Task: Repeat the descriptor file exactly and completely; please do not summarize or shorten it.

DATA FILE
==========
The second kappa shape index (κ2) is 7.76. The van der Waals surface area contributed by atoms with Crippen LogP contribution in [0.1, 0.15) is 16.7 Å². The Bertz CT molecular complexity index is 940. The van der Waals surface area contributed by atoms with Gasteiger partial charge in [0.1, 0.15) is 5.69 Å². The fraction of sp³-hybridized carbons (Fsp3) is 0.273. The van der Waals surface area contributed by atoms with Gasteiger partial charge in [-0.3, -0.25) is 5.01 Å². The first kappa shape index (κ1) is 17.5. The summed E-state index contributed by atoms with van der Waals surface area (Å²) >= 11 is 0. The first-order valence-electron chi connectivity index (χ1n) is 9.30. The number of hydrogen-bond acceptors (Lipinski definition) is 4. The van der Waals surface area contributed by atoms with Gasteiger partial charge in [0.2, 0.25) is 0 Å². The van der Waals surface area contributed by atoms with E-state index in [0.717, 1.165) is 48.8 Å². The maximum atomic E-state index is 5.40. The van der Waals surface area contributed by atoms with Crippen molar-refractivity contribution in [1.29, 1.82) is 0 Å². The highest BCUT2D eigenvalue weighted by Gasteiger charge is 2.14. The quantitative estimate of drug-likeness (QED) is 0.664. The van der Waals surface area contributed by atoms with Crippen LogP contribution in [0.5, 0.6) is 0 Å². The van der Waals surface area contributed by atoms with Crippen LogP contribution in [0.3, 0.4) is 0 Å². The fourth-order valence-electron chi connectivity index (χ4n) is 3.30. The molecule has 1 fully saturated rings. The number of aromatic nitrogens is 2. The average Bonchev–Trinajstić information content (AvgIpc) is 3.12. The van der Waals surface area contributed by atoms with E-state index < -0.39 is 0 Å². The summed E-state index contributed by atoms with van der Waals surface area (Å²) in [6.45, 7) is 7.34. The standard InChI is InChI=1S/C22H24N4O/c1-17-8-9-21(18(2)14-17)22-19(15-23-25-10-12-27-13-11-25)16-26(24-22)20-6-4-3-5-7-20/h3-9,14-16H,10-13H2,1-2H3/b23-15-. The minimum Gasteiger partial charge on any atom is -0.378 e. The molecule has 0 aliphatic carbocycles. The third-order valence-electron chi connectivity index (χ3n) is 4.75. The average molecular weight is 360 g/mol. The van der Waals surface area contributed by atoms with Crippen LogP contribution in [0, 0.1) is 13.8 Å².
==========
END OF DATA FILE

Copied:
The second kappa shape index (κ2) is 7.76. The van der Waals surface area contributed by atoms with Crippen LogP contribution in [0.1, 0.15) is 16.7 Å². The Bertz CT molecular complexity index is 940. The van der Waals surface area contributed by atoms with Gasteiger partial charge in [0.1, 0.15) is 5.69 Å². The fraction of sp³-hybridized carbons (Fsp3) is 0.273. The van der Waals surface area contributed by atoms with Gasteiger partial charge in [-0.3, -0.25) is 5.01 Å². The first kappa shape index (κ1) is 17.5. The summed E-state index contributed by atoms with van der Waals surface area (Å²) >= 11 is 0. The first-order valence-electron chi connectivity index (χ1n) is 9.30. The number of hydrogen-bond acceptors (Lipinski definition) is 4. The van der Waals surface area contributed by atoms with Gasteiger partial charge in [0.2, 0.25) is 0 Å². The van der Waals surface area contributed by atoms with E-state index in [0.717, 1.165) is 48.8 Å². The maximum atomic E-state index is 5.40. The van der Waals surface area contributed by atoms with Crippen molar-refractivity contribution in [1.29, 1.82) is 0 Å². The highest BCUT2D eigenvalue weighted by Gasteiger charge is 2.14. The quantitative estimate of drug-likeness (QED) is 0.664. The van der Waals surface area contributed by atoms with Crippen LogP contribution in [0.5, 0.6) is 0 Å². The van der Waals surface area contributed by atoms with Crippen LogP contribution in [0.3, 0.4) is 0 Å². The fourth-order valence-electron chi connectivity index (χ4n) is 3.30. The molecule has 1 fully saturated rings. The number of aromatic nitrogens is 2. The average Bonchev–Trinajstić information content (AvgIpc) is 3.12. The van der Waals surface area contributed by atoms with E-state index < -0.39 is 0 Å². The summed E-state index contributed by atoms with van der Waals surface area (Å²) in [6.45, 7) is 7.34. The standard InChI is InChI=1S/C22H24N4O/c1-17-8-9-21(18(2)14-17)22-19(15-23-25-10-12-27-13-11-25)16-26(24-22)20-6-4-3-5-7-20/h3-9,14-16H,10-13H2,1-2H3/b23-15-. The minimum Gasteiger partial charge on any atom is -0.378 e. The molecule has 0 aliphatic carbocycles. The third-order valence-electron chi connectivity index (χ3n) is 4.75. The average molecular weight is 360 g/mol. The van der Waals surface area contributed by atoms with Crippen LogP contribution in [0, 0.1) is 13.8 Å².